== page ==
What's even more disturbing, the Referendum Act clearly stipulates that government agencies may neither conduct, nor authorize others to conduct, plebiscite or referenda related matters. Government agencies may not use funds or assign personnel at any level to plebiscite or referenda related matters. A Ministry of Finance internal conference flagrantly assigned personnnel to collect signatures for the "Join the UN" petition drive. With a straight face, Vice Minister Li Jui-tsang declared that "civil servants exercised their right to express themselves." Excuse me, but did the good vice minister respect the right of civil servants, who are obligated to remain neutral in the conduct of their duties, to express or not express themselves as they saw fit? The good vice minister apparently did not realize he had already violated the law. When issuing senior citizens their monthly welfare checks, Chiayi County "asked" them to sign the "Join the UN" petition. The county government explained that this was an isolated incident. Frankly, even isolated incidents are unacceptable. These are merely incidents that have been exposed. How many incidents have yet to be exposed?

From the moment the Democratic Progressive Party decided to package deal its "Plebiscite to Join the UN" with the 2008 Presidential Election, the island has been mired in an endless "Join the UN" nightmare. To paraphrased an expression coined by former US president Bill Clinton, and used by both the ruling and opposition parties to attack each other: "It's the plebiscite, stupid!"

中國時報  2007.10.18










Wednesday, October 17, 2007

The Strategic Considerations behind Beijing's Cross Straits Peace Accord

The Strategic Considerations behind Beijing's Cross Straits Peace Accord
China Times editorial (Taipei, Taiwan, ROC)
A Translation
October 17, 2007

Beijing recently convened its 17th National People's Congress. At home and abroad, attention was focused on three points. The first was the reshuffling of personnel, especially the composition of the standing committee of the Politibureau. The second was political reform. The third was cross Straits relations. Observers on Taiwan were of course most concerned about cross Straits relations. Especially when controversy over the "Plebsicite to Join the UN" has reached a fever pitch. The Olympic Flame could have reduced cross Straits tensions. But it is now a bust. Naturally everyone was waiting to see what the Beijing authorities would say about cross Straits relations at its 17th National People's Congress.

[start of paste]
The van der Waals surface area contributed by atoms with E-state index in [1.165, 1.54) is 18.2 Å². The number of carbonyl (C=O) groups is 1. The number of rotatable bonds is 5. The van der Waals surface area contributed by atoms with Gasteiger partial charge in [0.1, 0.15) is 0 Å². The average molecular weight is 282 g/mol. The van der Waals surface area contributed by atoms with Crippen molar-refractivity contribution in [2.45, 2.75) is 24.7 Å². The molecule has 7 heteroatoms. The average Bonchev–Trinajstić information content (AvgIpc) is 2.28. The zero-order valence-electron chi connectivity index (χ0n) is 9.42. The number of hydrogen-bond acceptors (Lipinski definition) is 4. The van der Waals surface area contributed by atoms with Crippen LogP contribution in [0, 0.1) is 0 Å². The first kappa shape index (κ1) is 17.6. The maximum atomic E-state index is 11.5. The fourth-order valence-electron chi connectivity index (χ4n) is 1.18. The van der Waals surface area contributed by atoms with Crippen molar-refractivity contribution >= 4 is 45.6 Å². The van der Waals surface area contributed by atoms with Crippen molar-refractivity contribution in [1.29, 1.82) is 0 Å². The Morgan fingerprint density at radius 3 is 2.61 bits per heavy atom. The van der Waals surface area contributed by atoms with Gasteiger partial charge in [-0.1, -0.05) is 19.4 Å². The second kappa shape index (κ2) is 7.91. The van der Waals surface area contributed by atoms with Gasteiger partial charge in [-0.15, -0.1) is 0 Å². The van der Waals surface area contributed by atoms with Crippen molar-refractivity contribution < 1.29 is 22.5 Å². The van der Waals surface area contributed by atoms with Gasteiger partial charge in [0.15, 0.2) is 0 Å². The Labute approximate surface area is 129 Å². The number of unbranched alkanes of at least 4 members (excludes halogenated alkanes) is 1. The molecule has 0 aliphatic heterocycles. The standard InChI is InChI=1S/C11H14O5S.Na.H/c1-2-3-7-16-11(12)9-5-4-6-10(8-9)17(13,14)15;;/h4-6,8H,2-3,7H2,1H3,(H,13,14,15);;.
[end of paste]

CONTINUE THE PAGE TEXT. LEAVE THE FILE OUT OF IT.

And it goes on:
As it turned out, the cross Straits portion of Chinese Communist Party General Secretary Hu Jintao's report never once mentioned the "Plebsicite to Join the UN." Nor did it invoke the "Anti-Secession Law" or any need to resort to "non-peaceful means." Besides reiterating past policy, the text appealed to the ruling party on Taiwan to negotiate a peace accord on the basis of the "One China" principle, and to establish a framework for peaceful cross Straits cooperation. This is the first time the Chinese Communist Party has incorporated such language into the party's official documents. This means the tone has officially been set. This will be the Chinese Communist Party's Taiwan policy for the next five to ten years.

Beijing has cited a "Cross Straits Peace Agreement" as its framework for future cross Straits relations. This confirms what many commentators have said, that "preventing independence" is more urgent than "promoting reunification." It has a number of other implications. These implications should not be ignored by anyone who follows cross Straits relations. First, let's look at the revised language. In the past, the Chinese Communist Party leadership always spoke of "peaceful reunification" and "peaceful negotiations." This is the first time it has spoken of "signing a peace agreement." This is the first time it has emphasized process and procedure over results. This reveals a significant change in the manner in which Beijing intends to deal with cross Straits issues. This change has been expressed at another level. It is actively responding to the Democratic Progressive Party's "Memorandum of Understanding for Stable Cross Straits Interaction." It also incorporates the content of several communiques issued by Lien Chan and James Soong during their visits to Beijing. In other words, their proposal is seeking the greatest common denominator in cross Straits relations.